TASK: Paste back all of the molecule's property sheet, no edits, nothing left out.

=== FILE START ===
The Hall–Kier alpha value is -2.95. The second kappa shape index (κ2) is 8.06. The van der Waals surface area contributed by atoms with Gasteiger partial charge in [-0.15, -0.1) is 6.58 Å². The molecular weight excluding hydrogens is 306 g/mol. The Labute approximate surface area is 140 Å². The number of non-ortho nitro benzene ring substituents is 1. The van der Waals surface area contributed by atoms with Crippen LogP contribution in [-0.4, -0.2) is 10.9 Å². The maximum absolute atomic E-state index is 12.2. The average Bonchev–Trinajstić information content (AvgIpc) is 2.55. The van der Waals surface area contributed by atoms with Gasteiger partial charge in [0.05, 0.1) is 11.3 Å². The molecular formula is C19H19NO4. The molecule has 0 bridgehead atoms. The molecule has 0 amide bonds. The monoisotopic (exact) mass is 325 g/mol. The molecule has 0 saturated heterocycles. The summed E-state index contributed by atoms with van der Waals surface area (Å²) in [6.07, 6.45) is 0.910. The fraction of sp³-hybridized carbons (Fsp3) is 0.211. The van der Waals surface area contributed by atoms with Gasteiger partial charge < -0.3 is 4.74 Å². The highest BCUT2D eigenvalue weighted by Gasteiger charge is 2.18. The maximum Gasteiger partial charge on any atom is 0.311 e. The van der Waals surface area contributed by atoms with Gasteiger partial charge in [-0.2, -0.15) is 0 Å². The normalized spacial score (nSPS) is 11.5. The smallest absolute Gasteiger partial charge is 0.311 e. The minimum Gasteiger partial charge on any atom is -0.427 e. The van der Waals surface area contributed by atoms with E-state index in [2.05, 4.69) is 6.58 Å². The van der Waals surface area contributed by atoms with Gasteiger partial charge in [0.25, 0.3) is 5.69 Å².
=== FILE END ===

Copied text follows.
The Hall–Kier alpha value is -2.95. The second kappa shape index (κ2) is 8.06. The van der Waals surface area contributed by atoms with Gasteiger partial charge in [-0.15, -0.1) is 6.58 Å². The molecular weight excluding hydrogens is 306 g/mol. The Labute approximate surface area is 140 Å². The number of non-ortho nitro benzene ring substituents is 1. The van der Waals surface area contributed by atoms with Crippen LogP contribution in [-0.4, -0.2) is 10.9 Å². The maximum absolute atomic E-state index is 12.2. The average Bonchev–Trinajstić information content (AvgIpc) is 2.55. The van der Waals surface area contributed by atoms with Gasteiger partial charge in [0.05, 0.1) is 11.3 Å². The molecular formula is C19H19NO4. The molecule has 0 bridgehead atoms. The molecule has 0 amide bonds. The monoisotopic (exact) mass is 325 g/mol. The molecule has 0 saturated heterocycles. The summed E-state index contributed by atoms with van der Waals surface area (Å²) in [6.07, 6.45) is 0.910. The fraction of sp³-hybridized carbons (Fsp3) is 0.211. The van der Waals surface area contributed by atoms with Gasteiger partial charge < -0.3 is 4.74 Å². The highest BCUT2D eigenvalue weighted by Gasteiger charge is 2.18. The maximum Gasteiger partial charge on any atom is 0.311 e. The van der Waals surface area contributed by atoms with Gasteiger partial charge in [-0.2, -0.15) is 0 Å². The normalized spacial score (nSPS) is 11.5. The smallest absolute Gasteiger partial charge is 0.311 e. The minimum Gasteiger partial charge on any atom is -0.427 e. The van der Waals surface area contributed by atoms with E-state index in [2.05, 4.69) is 6.58 Å². The van der Waals surface area contributed by atoms with Gasteiger partial charge in [0.25, 0.3) is 5.69 Å².